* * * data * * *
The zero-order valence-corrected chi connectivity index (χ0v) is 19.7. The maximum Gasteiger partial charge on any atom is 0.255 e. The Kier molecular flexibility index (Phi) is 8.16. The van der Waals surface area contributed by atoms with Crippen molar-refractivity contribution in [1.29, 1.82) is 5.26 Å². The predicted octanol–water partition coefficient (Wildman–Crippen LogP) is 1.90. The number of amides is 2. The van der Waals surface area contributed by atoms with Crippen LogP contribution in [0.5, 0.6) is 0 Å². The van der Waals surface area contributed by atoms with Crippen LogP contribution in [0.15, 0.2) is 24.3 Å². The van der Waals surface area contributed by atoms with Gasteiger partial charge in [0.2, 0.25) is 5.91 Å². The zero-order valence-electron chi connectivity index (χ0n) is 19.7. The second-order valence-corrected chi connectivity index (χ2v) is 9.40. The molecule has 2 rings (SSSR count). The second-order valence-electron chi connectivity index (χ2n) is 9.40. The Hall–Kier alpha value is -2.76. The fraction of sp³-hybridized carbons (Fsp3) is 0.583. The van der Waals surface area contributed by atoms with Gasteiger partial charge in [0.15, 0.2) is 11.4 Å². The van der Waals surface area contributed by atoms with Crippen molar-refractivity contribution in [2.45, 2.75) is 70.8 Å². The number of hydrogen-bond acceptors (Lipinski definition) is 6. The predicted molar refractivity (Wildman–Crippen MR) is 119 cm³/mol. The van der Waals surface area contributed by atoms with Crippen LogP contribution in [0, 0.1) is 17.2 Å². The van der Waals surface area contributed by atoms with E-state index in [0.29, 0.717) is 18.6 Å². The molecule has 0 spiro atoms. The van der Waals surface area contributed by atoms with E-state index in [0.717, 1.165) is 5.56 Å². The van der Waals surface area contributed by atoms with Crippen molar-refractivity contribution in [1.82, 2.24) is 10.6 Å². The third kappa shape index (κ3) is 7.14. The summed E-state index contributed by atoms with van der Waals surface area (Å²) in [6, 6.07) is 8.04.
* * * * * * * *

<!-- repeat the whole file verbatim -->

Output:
The zero-order valence-corrected chi connectivity index (χ0v) is 19.7. The maximum Gasteiger partial charge on any atom is 0.255 e. The Kier molecular flexibility index (Phi) is 8.16. The van der Waals surface area contributed by atoms with Crippen molar-refractivity contribution in [1.29, 1.82) is 5.26 Å². The predicted octanol–water partition coefficient (Wildman–Crippen LogP) is 1.90. The number of amides is 2. The van der Waals surface area contributed by atoms with Crippen LogP contribution in [0.5, 0.6) is 0 Å². The van der Waals surface area contributed by atoms with Crippen LogP contribution in [0.15, 0.2) is 24.3 Å². The van der Waals surface area contributed by atoms with Gasteiger partial charge in [0.2, 0.25) is 5.91 Å². The zero-order valence-electron chi connectivity index (χ0n) is 19.7. The second-order valence-corrected chi connectivity index (χ2v) is 9.40. The molecule has 2 rings (SSSR count). The second-order valence-electron chi connectivity index (χ2n) is 9.40. The Hall–Kier alpha value is -2.76. The fraction of sp³-hybridized carbons (Fsp3) is 0.583. The van der Waals surface area contributed by atoms with Gasteiger partial charge in [0.15, 0.2) is 11.4 Å². The van der Waals surface area contributed by atoms with Crippen molar-refractivity contribution in [2.45, 2.75) is 70.8 Å². The number of hydrogen-bond acceptors (Lipinski definition) is 6. The predicted molar refractivity (Wildman–Crippen MR) is 119 cm³/mol. The van der Waals surface area contributed by atoms with Crippen LogP contribution in [0, 0.1) is 17.2 Å². The van der Waals surface area contributed by atoms with E-state index in [0.29, 0.717) is 18.6 Å². The molecule has 0 spiro atoms. The van der Waals surface area contributed by atoms with E-state index in [0.717, 1.165) is 5.56 Å². The van der Waals surface area contributed by atoms with Crippen molar-refractivity contribution in [1.82, 2.24) is 10.6 Å². The third kappa shape index (κ3) is 7.14. The summed E-state index contributed by atoms with van der Waals surface area (Å²) in [6, 6.07) is 8.04.